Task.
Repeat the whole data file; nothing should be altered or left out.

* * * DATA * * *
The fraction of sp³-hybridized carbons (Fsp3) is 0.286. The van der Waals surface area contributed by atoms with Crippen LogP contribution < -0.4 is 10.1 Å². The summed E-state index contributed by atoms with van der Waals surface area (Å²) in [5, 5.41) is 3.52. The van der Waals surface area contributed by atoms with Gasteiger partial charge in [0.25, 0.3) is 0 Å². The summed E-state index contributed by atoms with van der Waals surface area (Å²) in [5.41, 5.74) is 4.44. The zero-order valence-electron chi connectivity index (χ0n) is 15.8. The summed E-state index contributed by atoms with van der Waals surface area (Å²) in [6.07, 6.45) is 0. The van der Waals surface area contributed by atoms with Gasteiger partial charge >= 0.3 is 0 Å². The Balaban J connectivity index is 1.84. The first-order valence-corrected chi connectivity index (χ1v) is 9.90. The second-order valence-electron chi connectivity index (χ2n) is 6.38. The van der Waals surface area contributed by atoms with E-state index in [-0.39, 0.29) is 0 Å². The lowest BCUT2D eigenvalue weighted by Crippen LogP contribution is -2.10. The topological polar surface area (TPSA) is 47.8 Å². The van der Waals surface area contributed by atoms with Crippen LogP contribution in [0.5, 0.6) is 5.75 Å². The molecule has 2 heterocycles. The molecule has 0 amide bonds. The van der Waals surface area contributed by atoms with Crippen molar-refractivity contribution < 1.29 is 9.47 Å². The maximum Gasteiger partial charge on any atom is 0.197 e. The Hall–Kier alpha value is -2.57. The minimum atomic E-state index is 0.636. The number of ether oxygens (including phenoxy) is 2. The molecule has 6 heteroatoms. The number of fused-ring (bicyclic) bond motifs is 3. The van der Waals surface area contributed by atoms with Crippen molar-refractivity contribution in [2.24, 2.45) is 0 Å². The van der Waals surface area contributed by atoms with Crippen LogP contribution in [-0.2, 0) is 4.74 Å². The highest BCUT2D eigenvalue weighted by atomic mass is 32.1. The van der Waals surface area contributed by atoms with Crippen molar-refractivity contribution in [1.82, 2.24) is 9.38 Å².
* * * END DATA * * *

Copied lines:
The fraction of sp³-hybridized carbons (Fsp3) is 0.286. The van der Waals surface area contributed by atoms with Crippen LogP contribution < -0.4 is 10.1 Å². The summed E-state index contributed by atoms with van der Waals surface area (Å²) in [5, 5.41) is 3.52. The van der Waals surface area contributed by atoms with Gasteiger partial charge in [0.25, 0.3) is 0 Å². The summed E-state index contributed by atoms with van der Waals surface area (Å²) in [5.41, 5.74) is 4.44. The zero-order valence-electron chi connectivity index (χ0n) is 15.8. The summed E-state index contributed by atoms with van der Waals surface area (Å²) in [6.07, 6.45) is 0. The van der Waals surface area contributed by atoms with Gasteiger partial charge >= 0.3 is 0 Å². The Balaban J connectivity index is 1.84. The first-order valence-corrected chi connectivity index (χ1v) is 9.90. The second-order valence-electron chi connectivity index (χ2n) is 6.38. The van der Waals surface area contributed by atoms with E-state index in [-0.39, 0.29) is 0 Å². The lowest BCUT2D eigenvalue weighted by Crippen LogP contribution is -2.10. The topological polar surface area (TPSA) is 47.8 Å². The van der Waals surface area contributed by atoms with Crippen LogP contribution in [0.5, 0.6) is 5.75 Å². The molecule has 2 heterocycles. The molecule has 0 amide bonds. The van der Waals surface area contributed by atoms with Crippen molar-refractivity contribution < 1.29 is 9.47 Å². The maximum Gasteiger partial charge on any atom is 0.197 e. The Hall–Kier alpha value is -2.57. The minimum atomic E-state index is 0.636. The number of ether oxygens (including phenoxy) is 2. The molecule has 6 heteroatoms. The number of fused-ring (bicyclic) bond motifs is 3. The van der Waals surface area contributed by atoms with Crippen molar-refractivity contribution in [2.24, 2.45) is 0 Å². The van der Waals surface area contributed by atoms with Crippen LogP contribution in [-0.2, 0) is 4.74 Å². The highest BCUT2D eigenvalue weighted by atomic mass is 32.1. The van der Waals surface area contributed by atoms with Crippen molar-refractivity contribution in [1.82, 2.24) is 9.38 Å².